The Perfect Host is part black comedy, part thriller, and a really fun watch that proves you don't need ghosts to make an entertaining horror film. (Looking at you, Blumhouse.) I overlooked this one for many years and after checking it out last month, realized it's a totally underrated title. I recommend grabbing some beers (and other recreational material, real subtle, right?) before hitting play. When you're finished, check out director Nick Tomnay's original short that inspired it. 

Society (1989)

Brian Yuzma's Society is one of my favorite body horror movies of all time. Yuzma's cult horror films are some of the very best in the genre, which is kind of hysterical coming from the guy who directed the Honey, I Shrunk The Kids movies. Fans of Cronenberg will really dig this fucked up narrative about what it means to be the weirdo in an acceptance obsessed society. 

Berberian Sound Studio (2013)

I can't believe I haven't heard more people talking about Berberian Sound Studio. Berberian Sound Studio explores its character's experiences working on a giallo film, which blur the lines between reality and a psychedelic dream, while keeping the film's content a mystery. Berberian Sound Studio is visually striking and pays tribute to its 1970s Italian predecessors. It's unexpectedly spooky and deserves more praise.

Best of luck narrowing down your Shudder watchlist this month and I'll catch you in December with more Shudder recommendations. Happy viewing! XO

I Watched The Neon Demon So You Don't Have To

Posted on Friday, November 4, 2016 by

The Neon Demon review

This summer, I went to my first solo movie and it totally changed my outlook on all solo outings. Going to a movie by myself was so great because I didn’t have to share my popcorn, I got to sit where I wanted, and I didn’t have to fuss around someone else’s schedule. Best of all, I got to see a flick in theaters that I may have missed because my boyfriend wasn’t into seeing it. It’s unfortunate that the film I caught was underwhelming.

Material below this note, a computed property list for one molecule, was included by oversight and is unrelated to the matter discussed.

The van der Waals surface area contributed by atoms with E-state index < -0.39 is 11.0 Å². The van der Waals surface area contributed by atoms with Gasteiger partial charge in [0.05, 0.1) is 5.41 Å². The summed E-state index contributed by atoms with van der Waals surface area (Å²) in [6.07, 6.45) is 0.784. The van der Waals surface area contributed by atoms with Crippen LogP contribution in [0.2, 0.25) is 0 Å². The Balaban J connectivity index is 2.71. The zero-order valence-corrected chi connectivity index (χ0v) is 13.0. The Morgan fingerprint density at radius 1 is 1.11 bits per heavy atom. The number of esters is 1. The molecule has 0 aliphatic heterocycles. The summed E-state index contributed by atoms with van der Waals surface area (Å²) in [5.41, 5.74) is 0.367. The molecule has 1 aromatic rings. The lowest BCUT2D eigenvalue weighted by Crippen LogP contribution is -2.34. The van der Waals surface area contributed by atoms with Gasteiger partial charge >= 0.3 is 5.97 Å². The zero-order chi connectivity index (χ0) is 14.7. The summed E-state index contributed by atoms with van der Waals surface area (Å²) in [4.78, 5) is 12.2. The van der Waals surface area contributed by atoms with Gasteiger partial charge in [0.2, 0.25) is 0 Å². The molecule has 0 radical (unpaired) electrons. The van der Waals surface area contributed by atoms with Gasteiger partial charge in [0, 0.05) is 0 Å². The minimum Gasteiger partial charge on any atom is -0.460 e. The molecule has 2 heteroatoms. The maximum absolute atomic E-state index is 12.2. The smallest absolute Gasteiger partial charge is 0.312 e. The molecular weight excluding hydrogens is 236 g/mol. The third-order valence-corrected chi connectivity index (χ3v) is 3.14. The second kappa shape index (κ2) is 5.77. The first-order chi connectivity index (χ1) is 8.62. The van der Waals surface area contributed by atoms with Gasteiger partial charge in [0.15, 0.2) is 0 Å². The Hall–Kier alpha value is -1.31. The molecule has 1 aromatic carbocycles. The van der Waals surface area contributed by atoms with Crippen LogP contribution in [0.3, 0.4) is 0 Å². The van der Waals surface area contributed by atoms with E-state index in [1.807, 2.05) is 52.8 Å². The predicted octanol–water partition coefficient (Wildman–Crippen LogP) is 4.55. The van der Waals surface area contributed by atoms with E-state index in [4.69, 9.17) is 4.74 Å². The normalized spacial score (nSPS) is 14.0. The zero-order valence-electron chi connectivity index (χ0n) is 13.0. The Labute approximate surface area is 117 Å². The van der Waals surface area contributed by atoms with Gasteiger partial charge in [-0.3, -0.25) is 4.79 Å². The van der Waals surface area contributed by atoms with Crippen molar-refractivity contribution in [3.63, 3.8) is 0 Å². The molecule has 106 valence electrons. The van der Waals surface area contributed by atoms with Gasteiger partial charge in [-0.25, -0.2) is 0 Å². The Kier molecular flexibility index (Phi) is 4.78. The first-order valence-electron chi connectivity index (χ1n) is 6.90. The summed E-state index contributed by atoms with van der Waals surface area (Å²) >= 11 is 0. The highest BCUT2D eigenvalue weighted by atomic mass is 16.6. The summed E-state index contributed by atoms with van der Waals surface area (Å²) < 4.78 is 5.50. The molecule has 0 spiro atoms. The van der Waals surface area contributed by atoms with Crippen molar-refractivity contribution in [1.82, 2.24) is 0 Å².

I was so excited about The Neon Demon when I saw the trailer. I love Elle Fanning. I love Jena Malone. It looked like Suspiria with glitter which is exactly what my dreams are made of. Writer and director Nicolas Winding Refn is best known for Drive, a highly rated and beautifully shot crime thriller starring our favorite punk rock eye candy, Ryan Gosling. Apparently Refn wasn’t sick of the pink and blue lights and decided to embark on another thriller journey. 

The Neon Demon review

The film opens with a beautiful still image of Jesse (Elle Fanning) soaked in blood and covered in cosmetic crystals, followed by bright flashes of light from the photographer on what we learn is a photography set. This is the first of many neon, picturesque shots. Visually, The Neon Demon looks like Sophia Coppolla and Dario Argento had a love child. The cinematography is probably the most consistent part of the entire film. When cleaning off her blood, Jesse meets Ruby (Jena Malone), a makeup artist who compliments her skin before taking her out to a party. Ruby’s friends join the ladies in the bathroom where they have a really gross conversation beginning with lipstick shades. “They say women are more likely to buy lipstick if it’s named after food or sex.” Ruby asks Jesse “are you food, or are you sex?” Then, the ladies drill Jesse about her body, her dead parents, and “who she’s fucking.” This conversation isn’t a parody of how vanity obsessed women speak to each other. It’s clear that Refn wrote the dialogue based on the age old misogynistic idea that women inherently hate other women and consider them competition. The party ends with a performance art piece with an uncomfortable, anxiety inducing light show reminiscent of a scene from a Gaspar Noe film.